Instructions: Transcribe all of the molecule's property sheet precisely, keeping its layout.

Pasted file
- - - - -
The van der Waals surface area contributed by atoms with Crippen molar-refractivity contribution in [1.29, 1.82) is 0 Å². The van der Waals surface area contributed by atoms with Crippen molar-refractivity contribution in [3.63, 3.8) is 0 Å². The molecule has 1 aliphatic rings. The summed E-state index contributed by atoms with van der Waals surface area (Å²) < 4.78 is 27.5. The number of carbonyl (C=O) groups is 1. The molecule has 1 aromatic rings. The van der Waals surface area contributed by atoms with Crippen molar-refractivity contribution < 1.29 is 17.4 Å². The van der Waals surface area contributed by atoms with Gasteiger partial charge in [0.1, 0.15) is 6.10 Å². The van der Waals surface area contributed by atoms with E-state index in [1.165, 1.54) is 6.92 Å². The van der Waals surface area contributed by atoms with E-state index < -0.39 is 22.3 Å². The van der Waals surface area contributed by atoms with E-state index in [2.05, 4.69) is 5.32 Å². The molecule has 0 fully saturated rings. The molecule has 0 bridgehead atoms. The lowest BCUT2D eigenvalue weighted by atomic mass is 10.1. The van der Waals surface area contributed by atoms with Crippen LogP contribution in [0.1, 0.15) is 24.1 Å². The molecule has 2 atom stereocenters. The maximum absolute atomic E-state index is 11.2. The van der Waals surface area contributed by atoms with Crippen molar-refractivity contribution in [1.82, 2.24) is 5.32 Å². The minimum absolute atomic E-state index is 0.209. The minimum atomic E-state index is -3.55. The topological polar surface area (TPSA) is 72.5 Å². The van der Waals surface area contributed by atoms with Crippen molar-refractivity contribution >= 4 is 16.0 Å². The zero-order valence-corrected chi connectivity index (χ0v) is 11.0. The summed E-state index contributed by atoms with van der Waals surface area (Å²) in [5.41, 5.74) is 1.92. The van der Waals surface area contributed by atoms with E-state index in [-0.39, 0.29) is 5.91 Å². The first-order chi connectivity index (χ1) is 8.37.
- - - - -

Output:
The van der Waals surface area contributed by atoms with Crippen molar-refractivity contribution in [1.29, 1.82) is 0 Å². The van der Waals surface area contributed by atoms with Crippen molar-refractivity contribution in [3.63, 3.8) is 0 Å². The molecule has 1 aliphatic rings. The summed E-state index contributed by atoms with van der Waals surface area (Å²) < 4.78 is 27.5. The number of carbonyl (C=O) groups is 1. The molecule has 1 aromatic rings. The van der Waals surface area contributed by atoms with Crippen molar-refractivity contribution < 1.29 is 17.4 Å². The van der Waals surface area contributed by atoms with Gasteiger partial charge in [0.1, 0.15) is 6.10 Å². The van der Waals surface area contributed by atoms with E-state index in [1.165, 1.54) is 6.92 Å². The van der Waals surface area contributed by atoms with E-state index < -0.39 is 22.3 Å². The van der Waals surface area contributed by atoms with E-state index in [2.05, 4.69) is 5.32 Å². The molecule has 0 fully saturated rings. The molecule has 0 bridgehead atoms. The lowest BCUT2D eigenvalue weighted by atomic mass is 10.1. The van der Waals surface area contributed by atoms with Crippen LogP contribution in [0.1, 0.15) is 24.1 Å². The molecule has 2 atom stereocenters. The maximum absolute atomic E-state index is 11.2. The van der Waals surface area contributed by atoms with Crippen molar-refractivity contribution in [1.82, 2.24) is 5.32 Å². The minimum absolute atomic E-state index is 0.209. The minimum atomic E-state index is -3.55. The topological polar surface area (TPSA) is 72.5 Å². The van der Waals surface area contributed by atoms with Crippen molar-refractivity contribution >= 4 is 16.0 Å². The zero-order valence-corrected chi connectivity index (χ0v) is 11.0. The summed E-state index contributed by atoms with van der Waals surface area (Å²) in [5.41, 5.74) is 1.92. The van der Waals surface area contributed by atoms with E-state index in [-0.39, 0.29) is 5.91 Å². The first-order chi connectivity index (χ1) is 8.37.